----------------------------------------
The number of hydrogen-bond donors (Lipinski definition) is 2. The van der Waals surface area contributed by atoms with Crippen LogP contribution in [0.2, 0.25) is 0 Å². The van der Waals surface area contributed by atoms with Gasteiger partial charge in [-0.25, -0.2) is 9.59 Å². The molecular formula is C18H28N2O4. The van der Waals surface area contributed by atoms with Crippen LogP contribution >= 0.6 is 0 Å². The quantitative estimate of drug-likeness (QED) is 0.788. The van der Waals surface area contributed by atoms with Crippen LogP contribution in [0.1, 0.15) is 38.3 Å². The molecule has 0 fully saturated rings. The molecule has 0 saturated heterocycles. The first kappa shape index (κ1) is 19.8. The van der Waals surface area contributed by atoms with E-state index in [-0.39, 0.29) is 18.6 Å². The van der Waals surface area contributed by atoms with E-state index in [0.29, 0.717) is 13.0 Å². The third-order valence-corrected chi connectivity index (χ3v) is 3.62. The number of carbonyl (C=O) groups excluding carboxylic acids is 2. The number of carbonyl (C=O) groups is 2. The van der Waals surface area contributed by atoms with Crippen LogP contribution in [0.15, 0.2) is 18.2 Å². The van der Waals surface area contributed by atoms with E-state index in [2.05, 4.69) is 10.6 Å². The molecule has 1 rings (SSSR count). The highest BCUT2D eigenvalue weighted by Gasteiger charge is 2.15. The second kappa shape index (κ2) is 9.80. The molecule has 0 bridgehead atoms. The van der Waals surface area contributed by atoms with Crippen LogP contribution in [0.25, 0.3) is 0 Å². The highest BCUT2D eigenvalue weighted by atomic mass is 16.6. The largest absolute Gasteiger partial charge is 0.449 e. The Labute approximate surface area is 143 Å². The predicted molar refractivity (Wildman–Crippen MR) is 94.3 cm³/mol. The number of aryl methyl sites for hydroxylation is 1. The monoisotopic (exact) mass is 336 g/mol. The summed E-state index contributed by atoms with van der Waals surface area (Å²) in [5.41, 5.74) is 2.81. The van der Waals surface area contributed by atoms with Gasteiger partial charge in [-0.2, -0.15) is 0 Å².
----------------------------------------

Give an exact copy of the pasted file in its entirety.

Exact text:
The number of hydrogen-bond donors (Lipinski definition) is 2. The van der Waals surface area contributed by atoms with Crippen LogP contribution in [0.2, 0.25) is 0 Å². The van der Waals surface area contributed by atoms with Gasteiger partial charge in [-0.25, -0.2) is 9.59 Å². The molecular formula is C18H28N2O4. The van der Waals surface area contributed by atoms with Crippen LogP contribution >= 0.6 is 0 Å². The quantitative estimate of drug-likeness (QED) is 0.788. The van der Waals surface area contributed by atoms with Crippen LogP contribution in [0.1, 0.15) is 38.3 Å². The molecule has 0 fully saturated rings. The molecule has 0 saturated heterocycles. The first kappa shape index (κ1) is 19.8. The van der Waals surface area contributed by atoms with E-state index in [-0.39, 0.29) is 18.6 Å². The van der Waals surface area contributed by atoms with E-state index in [0.29, 0.717) is 13.0 Å². The third-order valence-corrected chi connectivity index (χ3v) is 3.62. The number of carbonyl (C=O) groups excluding carboxylic acids is 2. The number of carbonyl (C=O) groups is 2. The van der Waals surface area contributed by atoms with Crippen LogP contribution in [0.15, 0.2) is 18.2 Å². The van der Waals surface area contributed by atoms with E-state index in [2.05, 4.69) is 10.6 Å². The molecule has 1 rings (SSSR count). The highest BCUT2D eigenvalue weighted by Gasteiger charge is 2.15. The second kappa shape index (κ2) is 9.80. The molecule has 0 bridgehead atoms. The van der Waals surface area contributed by atoms with Crippen LogP contribution in [0.25, 0.3) is 0 Å². The highest BCUT2D eigenvalue weighted by atomic mass is 16.6. The largest absolute Gasteiger partial charge is 0.449 e. The Labute approximate surface area is 143 Å². The predicted molar refractivity (Wildman–Crippen MR) is 94.3 cm³/mol. The number of aryl methyl sites for hydroxylation is 1. The monoisotopic (exact) mass is 336 g/mol. The summed E-state index contributed by atoms with van der Waals surface area (Å²) in [5.41, 5.74) is 2.81. The van der Waals surface area contributed by atoms with Gasteiger partial charge in [-0.2, -0.15) is 0 Å².